Researchers in Australia have confirmed the hybridization of two of the world's major crop pest species into a new "mega-pest," according to Australia's Commonwealth Scientific & Industrial Research Organization (CSIRO).
One of the pests — cotton bollworm — is widespread in Africa, Asia and Europe and causes damage to more than 100 crops, including corn, cotton, tomatoes and soybeans. Cotton bollworm is extremely mobile and has developed resistance to all pesticides used against it, CSIRO said. The cost of the pests' damage and control runs billions of dollars a year.
The other pest — corn earworm — is a native of the Americas and has a comparatively limited resistance and host range, CSIRO noted.
However, the combination of the two, in a novel hybrid with unlimited geographical boundaries, is cause for major concern.
CSIRO researchers, in a paper published in Proceedings of the National Academy of Sciences of the USA, provides clear evidence of the hybridization of the two moths in Brazil.
"A hybrid such as this could go completely undetected should it invade another country," said Dr. Paul De Barro, research director of CSIRO's Biosecurity Risk Evaluation & Preparedness Program.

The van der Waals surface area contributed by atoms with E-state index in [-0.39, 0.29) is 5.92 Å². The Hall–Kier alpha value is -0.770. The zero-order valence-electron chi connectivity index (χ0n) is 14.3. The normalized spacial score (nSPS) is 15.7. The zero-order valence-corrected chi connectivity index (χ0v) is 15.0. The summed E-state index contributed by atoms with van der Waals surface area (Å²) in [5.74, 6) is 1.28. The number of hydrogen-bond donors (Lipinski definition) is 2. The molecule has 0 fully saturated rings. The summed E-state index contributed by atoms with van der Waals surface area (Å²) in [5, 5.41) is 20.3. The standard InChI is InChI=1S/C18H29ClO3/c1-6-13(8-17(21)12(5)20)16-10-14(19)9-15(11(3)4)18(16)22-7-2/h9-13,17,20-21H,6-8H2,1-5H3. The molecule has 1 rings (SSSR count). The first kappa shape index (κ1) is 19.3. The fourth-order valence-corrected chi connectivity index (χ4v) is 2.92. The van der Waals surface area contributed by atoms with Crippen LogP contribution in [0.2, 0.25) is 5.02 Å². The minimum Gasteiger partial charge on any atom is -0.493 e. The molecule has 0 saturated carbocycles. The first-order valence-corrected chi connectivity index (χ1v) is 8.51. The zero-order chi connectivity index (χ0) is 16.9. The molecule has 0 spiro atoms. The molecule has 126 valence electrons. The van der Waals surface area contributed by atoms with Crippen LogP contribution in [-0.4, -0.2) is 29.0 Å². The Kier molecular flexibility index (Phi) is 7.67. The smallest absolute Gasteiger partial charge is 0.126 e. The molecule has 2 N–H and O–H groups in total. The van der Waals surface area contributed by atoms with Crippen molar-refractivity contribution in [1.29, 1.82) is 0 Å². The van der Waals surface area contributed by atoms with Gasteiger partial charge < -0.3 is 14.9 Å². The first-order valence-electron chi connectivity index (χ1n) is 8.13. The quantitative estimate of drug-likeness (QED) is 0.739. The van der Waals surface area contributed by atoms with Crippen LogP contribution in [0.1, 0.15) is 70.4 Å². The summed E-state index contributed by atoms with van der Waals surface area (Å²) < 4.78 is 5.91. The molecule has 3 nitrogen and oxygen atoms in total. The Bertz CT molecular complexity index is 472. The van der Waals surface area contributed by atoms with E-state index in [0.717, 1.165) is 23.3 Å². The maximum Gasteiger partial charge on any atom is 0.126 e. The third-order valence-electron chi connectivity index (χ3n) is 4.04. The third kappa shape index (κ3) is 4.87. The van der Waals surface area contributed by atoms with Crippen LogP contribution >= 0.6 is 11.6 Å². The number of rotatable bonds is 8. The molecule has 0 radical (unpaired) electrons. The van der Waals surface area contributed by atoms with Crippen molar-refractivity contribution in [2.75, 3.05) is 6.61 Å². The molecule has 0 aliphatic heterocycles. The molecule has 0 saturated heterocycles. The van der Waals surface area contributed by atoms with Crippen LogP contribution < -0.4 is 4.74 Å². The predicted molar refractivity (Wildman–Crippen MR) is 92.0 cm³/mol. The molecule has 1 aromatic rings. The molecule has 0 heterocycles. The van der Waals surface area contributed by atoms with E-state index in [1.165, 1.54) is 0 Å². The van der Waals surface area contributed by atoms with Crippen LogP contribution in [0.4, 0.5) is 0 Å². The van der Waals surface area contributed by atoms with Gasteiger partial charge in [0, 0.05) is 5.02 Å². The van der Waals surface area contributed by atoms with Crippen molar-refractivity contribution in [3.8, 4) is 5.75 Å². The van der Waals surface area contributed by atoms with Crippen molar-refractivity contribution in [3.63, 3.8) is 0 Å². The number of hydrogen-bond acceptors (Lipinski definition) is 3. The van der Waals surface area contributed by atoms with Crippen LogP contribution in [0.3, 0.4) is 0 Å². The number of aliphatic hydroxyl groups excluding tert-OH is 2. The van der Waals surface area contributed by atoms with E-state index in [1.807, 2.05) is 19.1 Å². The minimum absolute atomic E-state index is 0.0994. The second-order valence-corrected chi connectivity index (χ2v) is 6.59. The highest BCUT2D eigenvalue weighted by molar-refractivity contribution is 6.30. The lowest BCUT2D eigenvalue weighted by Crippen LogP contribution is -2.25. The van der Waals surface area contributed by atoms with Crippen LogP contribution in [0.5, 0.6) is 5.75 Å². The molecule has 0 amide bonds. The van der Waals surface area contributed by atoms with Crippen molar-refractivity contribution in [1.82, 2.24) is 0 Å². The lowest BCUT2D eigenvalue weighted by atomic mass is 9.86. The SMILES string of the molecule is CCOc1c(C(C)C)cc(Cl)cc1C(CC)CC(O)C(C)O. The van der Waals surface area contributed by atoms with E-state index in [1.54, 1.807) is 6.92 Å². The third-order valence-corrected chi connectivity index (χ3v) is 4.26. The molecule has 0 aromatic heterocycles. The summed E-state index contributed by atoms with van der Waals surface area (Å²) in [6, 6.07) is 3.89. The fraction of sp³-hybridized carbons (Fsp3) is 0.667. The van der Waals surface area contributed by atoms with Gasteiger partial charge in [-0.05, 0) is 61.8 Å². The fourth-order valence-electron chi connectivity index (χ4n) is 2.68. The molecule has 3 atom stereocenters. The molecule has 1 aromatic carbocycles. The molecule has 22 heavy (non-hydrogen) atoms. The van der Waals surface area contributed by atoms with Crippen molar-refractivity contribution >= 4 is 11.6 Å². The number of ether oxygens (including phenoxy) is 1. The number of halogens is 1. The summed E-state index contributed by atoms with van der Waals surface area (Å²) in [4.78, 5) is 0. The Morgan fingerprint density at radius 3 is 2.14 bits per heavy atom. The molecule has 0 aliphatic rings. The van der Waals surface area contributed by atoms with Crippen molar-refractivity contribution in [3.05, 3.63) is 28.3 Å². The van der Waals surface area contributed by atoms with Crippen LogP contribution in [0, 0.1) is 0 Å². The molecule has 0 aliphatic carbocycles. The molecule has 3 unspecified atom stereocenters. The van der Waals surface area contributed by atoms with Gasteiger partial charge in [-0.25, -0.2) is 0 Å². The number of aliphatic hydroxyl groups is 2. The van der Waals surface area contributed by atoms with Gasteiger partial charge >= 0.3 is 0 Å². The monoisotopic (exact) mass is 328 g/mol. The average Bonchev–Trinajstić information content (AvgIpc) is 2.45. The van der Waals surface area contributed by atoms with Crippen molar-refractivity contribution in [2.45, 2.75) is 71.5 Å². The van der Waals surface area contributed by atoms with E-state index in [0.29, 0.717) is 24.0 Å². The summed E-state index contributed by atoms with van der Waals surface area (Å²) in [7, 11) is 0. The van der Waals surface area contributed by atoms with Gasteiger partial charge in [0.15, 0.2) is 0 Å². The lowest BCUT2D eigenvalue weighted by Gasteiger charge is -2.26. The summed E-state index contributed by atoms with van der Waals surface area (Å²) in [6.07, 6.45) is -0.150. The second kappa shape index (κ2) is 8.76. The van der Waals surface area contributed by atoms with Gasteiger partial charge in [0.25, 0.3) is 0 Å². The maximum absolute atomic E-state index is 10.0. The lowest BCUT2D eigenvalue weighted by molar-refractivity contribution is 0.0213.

The scientists confirmed that, among the group of caterpillars studied, every individual was a hybrid. "No two hybrids were the same, suggesting a 'hybrid swarm' where multiple versions of different hybrids can be present within one population," CSIRO scientist Dr. Tom Walsh said.
According to CSIRO, a concerning finding among the Brazilian hybrids was that one was 51% earworm but included a known resistance gene from the bollworm.
Lead author of the paper Dr. Craig Anderson, a former CSIRO scientist now based at The University of Edinburgh in Scotland, believes the hybrid study has wide-ranging implications for the agricultural community across the Americas.
"On top of the impact already felt in South America, recent estimates that 65% of the U.S.'s agricultural output is at risk of being affected by the bollworm demonstrates that this work has the potential to instigate changes to research priorities that will have direct ramifications for the people of America, through the food on their tables to the clothes on their backs," Anderson said.